Friday, April 19, 2013

Embossing of Text and Graphics for 3D printing

So I have a new toy, an Ultimaker 3D printer, and I'm climbing the learning curve of how to use the printer and related software.

As some of you may know, I'm a 3-term member of the EVE Online Council of Stellar Management, and as it happens I'm about to go to Iceland for EVE's yearly FanFest. So I thought it would be an interesting project to make some embossed cards for my fellow CSM delegates.

The task at hand is this: take this image, a bitmap...

...and use it to create an embossed 3D model of the card itself. The CSM logo is a parody of the CCP Games logo, and shows the progression of a CSM delegate from blissfully elected (2-o'clock) to veteran interstellar policitian (center).

Our first step is to change the bitmap into a vector representation. A little websearching found an excellent tool,, that will do just this. The result is a SVG vector version of the bitmap.

Next, I have to import it into my 3D CAD program. I am using ViaCAD 2D/3D from PunchCad. It's $99 but there is a free trial.

Unfortunately, ViaCAD can't import SVG! But one of the formats it can import is Adobe Illustrator 8, and a free trial of Adobe Illustrator is available. So converting is easy: Open the SVG in Illustrator, then Save As... an Illustrator .ai file, making sure to save it as an Illustrator 8 file. ProTip: You can also use Illustrator to create some text, turn it into a path, and export it for embossing!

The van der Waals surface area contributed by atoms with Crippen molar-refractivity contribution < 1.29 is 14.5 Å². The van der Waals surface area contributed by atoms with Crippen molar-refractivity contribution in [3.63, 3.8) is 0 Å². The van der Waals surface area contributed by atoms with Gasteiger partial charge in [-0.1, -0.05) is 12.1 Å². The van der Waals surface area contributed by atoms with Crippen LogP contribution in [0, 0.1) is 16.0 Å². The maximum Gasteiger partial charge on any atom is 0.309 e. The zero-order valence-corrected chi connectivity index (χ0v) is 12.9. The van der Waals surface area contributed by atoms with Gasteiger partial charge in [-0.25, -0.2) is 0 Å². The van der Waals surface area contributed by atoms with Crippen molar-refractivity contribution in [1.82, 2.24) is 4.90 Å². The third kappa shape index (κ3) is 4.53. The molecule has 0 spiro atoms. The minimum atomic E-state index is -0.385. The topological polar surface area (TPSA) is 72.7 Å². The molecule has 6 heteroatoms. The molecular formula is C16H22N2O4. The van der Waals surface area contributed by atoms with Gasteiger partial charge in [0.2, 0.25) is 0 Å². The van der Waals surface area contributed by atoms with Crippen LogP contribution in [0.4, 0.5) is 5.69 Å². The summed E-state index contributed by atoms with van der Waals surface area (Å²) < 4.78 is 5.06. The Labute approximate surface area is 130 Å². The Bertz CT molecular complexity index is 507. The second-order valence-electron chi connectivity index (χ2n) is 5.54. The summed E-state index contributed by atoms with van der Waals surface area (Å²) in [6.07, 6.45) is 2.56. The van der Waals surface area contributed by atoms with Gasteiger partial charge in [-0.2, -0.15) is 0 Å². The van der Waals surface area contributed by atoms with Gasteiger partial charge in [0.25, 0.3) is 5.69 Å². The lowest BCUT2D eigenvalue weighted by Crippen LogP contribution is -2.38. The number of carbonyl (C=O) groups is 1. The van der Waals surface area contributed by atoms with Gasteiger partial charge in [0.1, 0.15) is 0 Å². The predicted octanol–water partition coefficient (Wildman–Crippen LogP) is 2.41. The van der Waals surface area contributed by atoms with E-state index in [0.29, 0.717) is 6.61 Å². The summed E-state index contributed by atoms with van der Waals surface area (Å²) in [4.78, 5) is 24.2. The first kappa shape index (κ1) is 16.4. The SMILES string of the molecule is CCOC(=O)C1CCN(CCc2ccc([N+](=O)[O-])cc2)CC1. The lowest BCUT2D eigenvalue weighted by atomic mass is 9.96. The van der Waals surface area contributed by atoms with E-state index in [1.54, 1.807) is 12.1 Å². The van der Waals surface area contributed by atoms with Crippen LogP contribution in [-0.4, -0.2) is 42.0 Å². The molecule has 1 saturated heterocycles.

Now for the fun part! I'm not going to go into a huge amount of tutorial detail about how ViaCAD works, I'm still learning it and I'm lazy. But here are the steps.

ViaCAD has 2D and 3D modes. Get into 2D mode, and Import the Illustrator file. I found I had to uncheck all the Import Options in order to just get the raw curves and line segments. I needed to do this because the little stick-out-the-tongue face was too small to vectorize during the first step, so it came out as a circle -- by keeping everything separate, I was able to select and delete it. Also at this point, you want to measure your drawing and use the Scale tool to get it to the size you really want.

Go into 3D mode, go into Isometric view (or rotate the viewpoint) and use the Extrude Solid tool to create an extruded object. With nothing selected, click on the tool, then click-drag a rectangle around the stuff you want to extrude, wait for it to select, click on one of the lines, and then wiggle the mouse until you see that it'll be extruding in Z. Click again, and what do you know...

Now back to 2D mode. The next step is to add the perimeter of the card, and also the small hole where a lanyard clip might attach.

Then we extrude them as well. The one thing to be careful about is to extrude the base plate only 1.5 mm -- the thickness of your card. The initial thickness is set by how far you move the mouse when selecting the axis of extrusion, but there's a modeless dialog you can use to set it.

Next, we use the translate tool to move the logo and hole in Z. We move the logo up 0.05 mm so that the bottom of the logo is 2/3rds embedded in the card, and the lanyard hole down 1 mm so that it fully  intersects.

Finally, we use the Subtract Solid tool to subtract the two solids from the card, and we have our finished 3D model.

Now we can export a STL file and load it into our slicing software. In the Mesh Parameters dialog that appears after you select a file name, I checked STL Facets but I have no idea if that's needed.

I am using Cura to do my slicing for me. So far, the best results come from using a raft (to prevent warping), the thinnest possible wall thickness, and 100% fill density.

Here's the final result.

My next task is to find some sort of infill material I can put into the emboss to give it a different color. There are many possibilities, like this.